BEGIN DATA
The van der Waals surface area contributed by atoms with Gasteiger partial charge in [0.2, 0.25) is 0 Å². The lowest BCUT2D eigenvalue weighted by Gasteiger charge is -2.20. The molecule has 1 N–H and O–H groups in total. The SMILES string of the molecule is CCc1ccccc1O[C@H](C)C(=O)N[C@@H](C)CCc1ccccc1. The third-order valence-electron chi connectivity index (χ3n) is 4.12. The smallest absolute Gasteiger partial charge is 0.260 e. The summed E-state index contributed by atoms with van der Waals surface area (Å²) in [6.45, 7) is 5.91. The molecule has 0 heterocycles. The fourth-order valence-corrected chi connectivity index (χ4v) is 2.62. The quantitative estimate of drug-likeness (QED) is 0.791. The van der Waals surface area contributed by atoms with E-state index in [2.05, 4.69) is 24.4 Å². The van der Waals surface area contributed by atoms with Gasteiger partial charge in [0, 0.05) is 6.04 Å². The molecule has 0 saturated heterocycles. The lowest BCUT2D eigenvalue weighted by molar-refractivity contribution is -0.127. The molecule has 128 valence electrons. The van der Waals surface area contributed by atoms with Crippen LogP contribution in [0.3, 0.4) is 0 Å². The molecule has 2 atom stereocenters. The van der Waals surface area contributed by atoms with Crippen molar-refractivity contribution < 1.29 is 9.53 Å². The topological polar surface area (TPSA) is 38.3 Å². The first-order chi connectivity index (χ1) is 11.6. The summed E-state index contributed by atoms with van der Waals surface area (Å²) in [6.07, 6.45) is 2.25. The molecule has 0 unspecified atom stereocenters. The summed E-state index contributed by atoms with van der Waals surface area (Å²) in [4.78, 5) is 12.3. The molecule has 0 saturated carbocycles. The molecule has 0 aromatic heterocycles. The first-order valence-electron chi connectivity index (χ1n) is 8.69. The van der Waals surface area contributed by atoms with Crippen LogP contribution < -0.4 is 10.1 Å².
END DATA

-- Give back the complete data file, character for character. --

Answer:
The van der Waals surface area contributed by atoms with Gasteiger partial charge in [0.2, 0.25) is 0 Å². The lowest BCUT2D eigenvalue weighted by Gasteiger charge is -2.20. The molecule has 1 N–H and O–H groups in total. The SMILES string of the molecule is CCc1ccccc1O[C@H](C)C(=O)N[C@@H](C)CCc1ccccc1. The third-order valence-electron chi connectivity index (χ3n) is 4.12. The smallest absolute Gasteiger partial charge is 0.260 e. The summed E-state index contributed by atoms with van der Waals surface area (Å²) in [6.45, 7) is 5.91. The molecule has 0 heterocycles. The fourth-order valence-corrected chi connectivity index (χ4v) is 2.62. The quantitative estimate of drug-likeness (QED) is 0.791. The van der Waals surface area contributed by atoms with E-state index in [2.05, 4.69) is 24.4 Å². The van der Waals surface area contributed by atoms with Gasteiger partial charge in [0, 0.05) is 6.04 Å². The molecule has 0 saturated heterocycles. The lowest BCUT2D eigenvalue weighted by molar-refractivity contribution is -0.127. The molecule has 128 valence electrons. The van der Waals surface area contributed by atoms with Crippen LogP contribution in [0.3, 0.4) is 0 Å². The molecule has 2 atom stereocenters. The van der Waals surface area contributed by atoms with Crippen molar-refractivity contribution < 1.29 is 9.53 Å². The topological polar surface area (TPSA) is 38.3 Å². The first-order chi connectivity index (χ1) is 11.6. The summed E-state index contributed by atoms with van der Waals surface area (Å²) in [6.07, 6.45) is 2.25. The molecule has 0 unspecified atom stereocenters. The summed E-state index contributed by atoms with van der Waals surface area (Å²) in [4.78, 5) is 12.3. The molecule has 0 saturated carbocycles. The molecule has 0 aromatic heterocycles. The first-order valence-electron chi connectivity index (χ1n) is 8.69. The van der Waals surface area contributed by atoms with Crippen LogP contribution < -0.4 is 10.1 Å².